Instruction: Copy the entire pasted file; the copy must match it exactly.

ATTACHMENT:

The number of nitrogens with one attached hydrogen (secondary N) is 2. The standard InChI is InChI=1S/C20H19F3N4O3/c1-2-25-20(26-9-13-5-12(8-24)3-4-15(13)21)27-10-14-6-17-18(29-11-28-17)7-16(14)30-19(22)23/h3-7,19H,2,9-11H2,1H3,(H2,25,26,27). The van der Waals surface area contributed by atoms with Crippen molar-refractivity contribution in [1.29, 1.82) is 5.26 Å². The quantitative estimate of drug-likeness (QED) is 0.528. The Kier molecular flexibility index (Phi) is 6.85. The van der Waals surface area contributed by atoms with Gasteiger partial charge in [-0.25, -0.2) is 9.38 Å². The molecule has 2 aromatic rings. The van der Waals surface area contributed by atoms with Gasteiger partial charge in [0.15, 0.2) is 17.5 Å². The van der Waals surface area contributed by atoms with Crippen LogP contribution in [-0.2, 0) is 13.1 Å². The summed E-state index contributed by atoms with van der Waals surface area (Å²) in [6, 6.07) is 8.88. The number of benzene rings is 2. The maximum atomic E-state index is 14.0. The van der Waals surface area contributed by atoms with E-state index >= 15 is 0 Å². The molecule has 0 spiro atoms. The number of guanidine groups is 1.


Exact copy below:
The number of nitrogens with one attached hydrogen (secondary N) is 2. The standard InChI is InChI=1S/C20H19F3N4O3/c1-2-25-20(26-9-13-5-12(8-24)3-4-15(13)21)27-10-14-6-17-18(29-11-28-17)7-16(14)30-19(22)23/h3-7,19H,2,9-11H2,1H3,(H2,25,26,27). The van der Waals surface area contributed by atoms with Crippen molar-refractivity contribution in [1.29, 1.82) is 5.26 Å². The quantitative estimate of drug-likeness (QED) is 0.528. The Kier molecular flexibility index (Phi) is 6.85. The van der Waals surface area contributed by atoms with Gasteiger partial charge in [-0.25, -0.2) is 9.38 Å². The molecule has 2 aromatic rings. The van der Waals surface area contributed by atoms with Gasteiger partial charge in [0.15, 0.2) is 17.5 Å². The van der Waals surface area contributed by atoms with Crippen LogP contribution in [-0.2, 0) is 13.1 Å². The summed E-state index contributed by atoms with van der Waals surface area (Å²) in [6, 6.07) is 8.88. The number of benzene rings is 2. The maximum atomic E-state index is 14.0. The van der Waals surface area contributed by atoms with E-state index >= 15 is 0 Å². The molecule has 0 spiro atoms. The number of guanidine groups is 1.